Oracle8i Backup and Recovery Guide
Release 2 (8.1.6)

Part Number A76993-01





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Developing a Backup and Recovery Strategy

This chapter offers guidelines and considerations for developing an effective backup and recovery strategy. It includes the following topics:

Developing a Backup Strategy

Before you create an Oracle database, decide how to protect the database against potential media failures. If you do not develop a backup strategy before creating your database, you may not be able to perform recovery if a disk failure damages the datafiles, online redo log files, or control files.

This section describes general guidelines that can help you decide when to perform database backups and which parts of a database you should back up. Of course, the specifics of your strategy depend on the constraints under which you are operating. No matter which backup strategy you implement, however, follow these guidelines whenever possible:

Obeying the Golden Rule of Backup and Recovery

The set of files needed to recover from the failure of any Oracle database file--a datafile, control file, or online redo log--is called the redundancy set. The redundancy set contains:

The golden rule of backup and recovery is: the set of disks or other media that contain the redundancy set should be separate from the disks that contain the datafiles, online redo logs, and control files. This strategy ensures that the failure of a disk that contains a datafile does not also cause the loss of the backups or redo logs needed to recover the datafile. Consequently, a minimal production-level database requires at least two disk drives: one to hold the files in the redundancy set and one to hold the main database files.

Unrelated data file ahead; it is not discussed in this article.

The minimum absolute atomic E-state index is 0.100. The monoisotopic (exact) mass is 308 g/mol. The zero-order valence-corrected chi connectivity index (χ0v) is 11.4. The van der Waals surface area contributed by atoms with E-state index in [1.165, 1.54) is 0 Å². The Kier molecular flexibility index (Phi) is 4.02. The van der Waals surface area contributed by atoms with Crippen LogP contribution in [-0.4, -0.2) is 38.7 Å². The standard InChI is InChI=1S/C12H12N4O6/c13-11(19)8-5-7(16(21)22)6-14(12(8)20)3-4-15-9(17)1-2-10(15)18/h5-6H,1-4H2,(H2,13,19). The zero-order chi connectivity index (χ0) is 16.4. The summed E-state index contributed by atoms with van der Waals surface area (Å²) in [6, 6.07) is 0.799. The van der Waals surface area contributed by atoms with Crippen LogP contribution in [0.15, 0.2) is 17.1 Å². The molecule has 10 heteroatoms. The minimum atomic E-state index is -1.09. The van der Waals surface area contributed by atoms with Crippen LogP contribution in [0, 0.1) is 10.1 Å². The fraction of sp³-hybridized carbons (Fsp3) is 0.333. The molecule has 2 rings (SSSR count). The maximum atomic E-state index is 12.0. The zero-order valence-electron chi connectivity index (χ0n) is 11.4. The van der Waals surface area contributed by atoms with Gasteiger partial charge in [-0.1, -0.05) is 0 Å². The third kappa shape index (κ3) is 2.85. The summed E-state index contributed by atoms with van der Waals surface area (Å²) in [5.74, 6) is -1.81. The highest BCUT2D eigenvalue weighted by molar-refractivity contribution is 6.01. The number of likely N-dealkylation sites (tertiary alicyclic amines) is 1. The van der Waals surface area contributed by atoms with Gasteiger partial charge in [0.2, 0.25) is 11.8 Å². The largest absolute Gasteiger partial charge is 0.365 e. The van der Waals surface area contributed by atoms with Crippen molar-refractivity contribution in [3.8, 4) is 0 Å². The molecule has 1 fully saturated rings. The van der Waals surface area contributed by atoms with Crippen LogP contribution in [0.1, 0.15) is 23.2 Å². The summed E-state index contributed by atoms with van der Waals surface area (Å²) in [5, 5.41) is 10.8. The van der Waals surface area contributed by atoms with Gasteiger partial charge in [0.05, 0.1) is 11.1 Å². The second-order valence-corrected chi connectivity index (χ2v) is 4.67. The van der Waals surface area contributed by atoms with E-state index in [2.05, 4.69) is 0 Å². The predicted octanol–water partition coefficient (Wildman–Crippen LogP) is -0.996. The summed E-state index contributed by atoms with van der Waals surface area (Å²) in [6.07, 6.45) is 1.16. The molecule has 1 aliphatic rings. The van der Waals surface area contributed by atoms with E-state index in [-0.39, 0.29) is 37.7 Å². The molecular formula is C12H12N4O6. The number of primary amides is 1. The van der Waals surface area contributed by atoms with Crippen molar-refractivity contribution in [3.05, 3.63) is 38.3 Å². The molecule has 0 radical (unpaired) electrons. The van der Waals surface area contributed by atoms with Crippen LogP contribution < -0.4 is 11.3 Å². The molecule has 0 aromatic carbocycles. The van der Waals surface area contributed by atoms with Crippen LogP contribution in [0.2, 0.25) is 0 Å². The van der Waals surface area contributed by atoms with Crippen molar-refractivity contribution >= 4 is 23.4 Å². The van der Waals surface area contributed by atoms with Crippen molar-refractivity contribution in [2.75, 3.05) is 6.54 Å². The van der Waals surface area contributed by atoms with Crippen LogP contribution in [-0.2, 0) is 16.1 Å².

Always keep the redundancy set separated from the primary files in every way possible: on separate volumes, separate file systems, and separate RAID devices. These systems are very reliable, but they can and do fail. Keeping the redundancy set separate ensures that you can recover from a failure without losing committed transactions.

You can implement a system that follows the golden rule in several different ways. Oracle recommends following these guidelines:

Choosing the Database Archiving Mode

Before you create an Oracle database, decide how you plan to protect it against potential failures. Answer the following questions:

Once you have answered these questions and have determined which mode to use, follow the guidelines for either:

Backing Up a NOARCHIVELOG Database

If you operate your database in NOARCHIVELOG mode, Oracle does not archive filled groups of online redo log files. Therefore, the only protection against a disk failure is the most recent whole backup of the database. Follow these guidelines:

Backing Up an ARCHIVELOG Database

If you run your database in ARCHIVELOG mode, ARCn archives groups of online redo log files. Therefore, the archived redo log coupled with the online redo log and datafile backups can protect the database from a disk failure, providing for complete recovery from a disk failure to the instant that the failure occurred (or, to the desired non-current time). Following are common backup strategies for a database operating in ARCHIVELOG mode:

Multiplexing Control Files, Online Redo Logs, and Archived Redo Logs